Wednesday, November 11, 2009
Inspiration: Yusef Komunyakaa
Earlier in the month I posted an entry on inspiration, and I think that will be a constant theme on this blog. With that said, anyone who's known me over the years knows how much I love the works of Yusef Komunyakaa. I got up on his stuff back in 2001 when I bought Neon Vernacular in Toronto.
Honestly, when I first read it, I hated it. In hindsight, I realize that I just wasn't ready for the book at that time. A lot of times with art, we have to be in the right frame of mind to get the full impact. For me, that didn't happen until 2004. When I finally came around, everything became clear and it was like getting punched in the chest by a Buick.
Recently, I came across a writer's series in which Yusef's reading a number of his poems. I encourage everybody who stumbles across this blog to check it out. You can find the mp3s of the reading here: http://www.writing.upenn.edu/pennsound/x/Komunyakaa.php
Also, if you're unfamiliar with his works, here are some things to get you acquainted.
My Father's Love Letters
On Fridays he'd open a can of Jax
After coming home from the mill,
& ask me to write a letter to my mother
Who sent postcards of desert flowers
Taller than men. He would beg,
Promising to never beat her
Again. Somehow I was happy
She had gone, & sometimes wanted
To slip in a reminder, how Mary Lou
Williams' "Polka Dots & Moonbeams"
Never made the swelling go down.
His carpenter's apron always bulged
With old nails, a claw hammer
Looped at his side & extension cords
Coiled around his feet.
Words rolled from under the pressure
Of my ballpoint: Love,
Baby, Honey, Please.
We sat in the quiet brutality
Of voltage meters & pipe threaders,
Lost between sentences . . .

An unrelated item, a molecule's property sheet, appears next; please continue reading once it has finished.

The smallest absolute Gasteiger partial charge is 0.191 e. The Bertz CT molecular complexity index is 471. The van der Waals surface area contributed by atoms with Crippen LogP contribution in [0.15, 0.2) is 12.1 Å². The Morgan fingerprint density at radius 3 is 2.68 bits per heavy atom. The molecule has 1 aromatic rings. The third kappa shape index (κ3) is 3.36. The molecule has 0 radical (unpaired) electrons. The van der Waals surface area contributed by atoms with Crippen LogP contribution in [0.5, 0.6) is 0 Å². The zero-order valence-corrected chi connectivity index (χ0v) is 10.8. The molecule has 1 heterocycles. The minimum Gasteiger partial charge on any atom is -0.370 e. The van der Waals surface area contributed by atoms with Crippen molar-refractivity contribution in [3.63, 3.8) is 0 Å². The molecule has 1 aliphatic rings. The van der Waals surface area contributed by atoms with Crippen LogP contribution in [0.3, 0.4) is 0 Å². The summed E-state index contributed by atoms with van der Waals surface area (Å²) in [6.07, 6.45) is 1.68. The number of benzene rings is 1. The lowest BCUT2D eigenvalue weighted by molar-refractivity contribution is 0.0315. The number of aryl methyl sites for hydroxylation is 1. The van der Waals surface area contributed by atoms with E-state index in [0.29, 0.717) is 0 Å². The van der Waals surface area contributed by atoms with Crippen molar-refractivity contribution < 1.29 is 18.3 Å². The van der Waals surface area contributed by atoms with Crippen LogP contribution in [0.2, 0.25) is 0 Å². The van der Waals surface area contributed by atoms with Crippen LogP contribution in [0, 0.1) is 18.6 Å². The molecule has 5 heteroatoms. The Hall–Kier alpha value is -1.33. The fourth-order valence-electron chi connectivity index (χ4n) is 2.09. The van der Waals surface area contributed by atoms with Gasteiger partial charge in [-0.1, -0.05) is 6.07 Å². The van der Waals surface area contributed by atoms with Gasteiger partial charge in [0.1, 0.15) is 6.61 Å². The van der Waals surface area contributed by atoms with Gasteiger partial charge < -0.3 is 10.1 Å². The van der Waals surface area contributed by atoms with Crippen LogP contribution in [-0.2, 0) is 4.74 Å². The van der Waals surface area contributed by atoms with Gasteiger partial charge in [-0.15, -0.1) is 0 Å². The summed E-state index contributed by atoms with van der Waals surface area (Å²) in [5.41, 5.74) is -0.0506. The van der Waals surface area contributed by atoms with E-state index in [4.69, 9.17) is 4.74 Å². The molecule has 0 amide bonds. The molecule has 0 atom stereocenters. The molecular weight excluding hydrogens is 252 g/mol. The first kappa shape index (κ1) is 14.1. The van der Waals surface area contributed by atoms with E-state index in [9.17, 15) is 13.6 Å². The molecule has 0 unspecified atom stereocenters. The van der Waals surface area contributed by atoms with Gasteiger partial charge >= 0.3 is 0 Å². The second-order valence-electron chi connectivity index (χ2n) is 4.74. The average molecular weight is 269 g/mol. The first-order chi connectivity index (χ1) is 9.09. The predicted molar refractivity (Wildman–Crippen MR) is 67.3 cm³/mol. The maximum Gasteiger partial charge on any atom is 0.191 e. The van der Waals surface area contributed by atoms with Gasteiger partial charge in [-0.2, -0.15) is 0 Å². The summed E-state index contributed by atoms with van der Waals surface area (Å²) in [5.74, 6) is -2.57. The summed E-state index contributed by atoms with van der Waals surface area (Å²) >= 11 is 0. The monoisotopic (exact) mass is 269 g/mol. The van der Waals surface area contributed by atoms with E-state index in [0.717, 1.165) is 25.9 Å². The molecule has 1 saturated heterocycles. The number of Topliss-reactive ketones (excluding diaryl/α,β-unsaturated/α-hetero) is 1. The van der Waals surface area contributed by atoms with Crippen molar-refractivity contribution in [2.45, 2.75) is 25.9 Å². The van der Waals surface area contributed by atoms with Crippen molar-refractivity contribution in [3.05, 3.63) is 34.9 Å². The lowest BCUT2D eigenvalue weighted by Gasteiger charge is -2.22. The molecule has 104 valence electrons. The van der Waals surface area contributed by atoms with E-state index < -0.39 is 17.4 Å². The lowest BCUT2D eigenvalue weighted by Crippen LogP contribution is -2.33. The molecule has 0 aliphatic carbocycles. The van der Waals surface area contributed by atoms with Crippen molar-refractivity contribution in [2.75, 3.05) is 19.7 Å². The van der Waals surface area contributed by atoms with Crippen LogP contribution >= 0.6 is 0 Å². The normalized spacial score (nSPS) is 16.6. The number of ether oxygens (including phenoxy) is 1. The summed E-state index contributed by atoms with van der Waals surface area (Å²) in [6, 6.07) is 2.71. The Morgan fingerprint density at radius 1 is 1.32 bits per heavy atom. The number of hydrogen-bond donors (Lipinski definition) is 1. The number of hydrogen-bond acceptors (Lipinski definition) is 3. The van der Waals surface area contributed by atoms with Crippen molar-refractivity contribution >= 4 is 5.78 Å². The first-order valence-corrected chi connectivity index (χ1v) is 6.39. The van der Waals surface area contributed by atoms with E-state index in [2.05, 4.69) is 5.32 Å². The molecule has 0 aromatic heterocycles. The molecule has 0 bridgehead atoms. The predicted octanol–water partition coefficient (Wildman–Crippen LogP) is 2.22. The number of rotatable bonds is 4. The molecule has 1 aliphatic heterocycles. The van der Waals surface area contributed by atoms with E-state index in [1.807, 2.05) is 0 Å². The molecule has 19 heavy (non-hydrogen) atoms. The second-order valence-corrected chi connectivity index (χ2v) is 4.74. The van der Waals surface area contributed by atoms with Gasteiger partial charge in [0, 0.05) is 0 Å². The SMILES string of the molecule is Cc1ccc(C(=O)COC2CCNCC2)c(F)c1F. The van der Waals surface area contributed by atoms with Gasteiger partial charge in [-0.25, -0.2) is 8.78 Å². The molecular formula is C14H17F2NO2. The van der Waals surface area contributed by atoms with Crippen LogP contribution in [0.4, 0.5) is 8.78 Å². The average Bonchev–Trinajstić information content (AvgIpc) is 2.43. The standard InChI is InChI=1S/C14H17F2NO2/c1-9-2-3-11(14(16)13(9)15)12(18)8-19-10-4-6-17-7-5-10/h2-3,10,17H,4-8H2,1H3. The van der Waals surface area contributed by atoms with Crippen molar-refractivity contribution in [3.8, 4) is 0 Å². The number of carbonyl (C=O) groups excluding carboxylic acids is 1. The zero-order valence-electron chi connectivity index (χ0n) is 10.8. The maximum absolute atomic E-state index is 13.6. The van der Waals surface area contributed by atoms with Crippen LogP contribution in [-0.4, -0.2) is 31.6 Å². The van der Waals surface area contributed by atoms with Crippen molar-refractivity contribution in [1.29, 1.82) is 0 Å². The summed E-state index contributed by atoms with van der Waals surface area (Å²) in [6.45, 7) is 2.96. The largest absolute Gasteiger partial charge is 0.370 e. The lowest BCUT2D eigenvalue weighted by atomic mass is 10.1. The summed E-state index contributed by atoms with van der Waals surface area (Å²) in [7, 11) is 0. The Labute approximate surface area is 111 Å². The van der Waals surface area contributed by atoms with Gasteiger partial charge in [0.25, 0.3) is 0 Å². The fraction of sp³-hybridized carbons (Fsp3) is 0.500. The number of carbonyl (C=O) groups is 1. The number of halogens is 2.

The gleam of a five-pound wedge
On the concrete floor
Pulled a sunset
Through the doorway of his toolshed.
I wondered if she laughed
& held them over a gas burner.
My father could only sign
His name, but he'd look at blueprints
& say how many bricks
Formed each wall. This man,
Who stole roses & hyacinth
For his yard, would stand there
With eyes closed & fists balled,
Laboring over a simple word, almost
Redeemed by what he tried to say.
My black face fades,
hiding inside the black granite.
I said I wouldn't,
dammit: No tears.
I'm stone. I'm flesh.
My clouded reflection eyes me
like a bird of prey, the profile of night
slanted against morning. I turn
this way--the stone lets me go.
I turn that way--I'm inside
the Vietnam Veterans Memorial
again, depending on the light
to make a difference.
I go down the 58,022 names,
half-expecting to find
my own in letters like smoke.
I touch the name Andrew Johnson;
I see the booby trap's white flash.
Names shimmer on a woman's blouse
but when she walks away
the names stay on the wall.
Brushstrokes flash, a red bird's
wings cutting across my stare.
The sky. A plane in the sky.
A white vet's image floats
closer to me, then his pale eyes
look through mine. I'm a window.
He's lost his right arm
inside the stone. In the black mirror
a woman's trying to erase names:
No, she's brushing a boy's hair.
Tu Do Street
Music divides the evening.
I close my eyes & can see
men drawing lines in the dust.
America pushes through the membrane
of mist & smoke, & I'm a small boy
again in Bogalusa. White Only
signs & Hank Snow. But tonight
I walk into a place where bar girls
fade like tropical birds. When
I order a beer, the mama-san
behind the counter acts as if she
can't understand, while her eyes
skirt each white face, as Hank Williams
calls from the psychedelic jukebox.
We have played Judas where
only machine-gun fire brings us
together. Down the street
black GIs hold to their turf also.
An off-limits sign pulls me
deeper into alleys, as I look
for a softness behind these voices
wounded by their beauty & war.
Back in the bush at Dak To
& Khe Sanh, we fought
the brothers of these women
we now run to hold in our arms.
There's more than a nation
inside us, as black & white
soldiers touch the same lovers
minutes apart, tasting
each other's breath,
without knowing these rooms
run into each other like tunnels
leading to the underworld.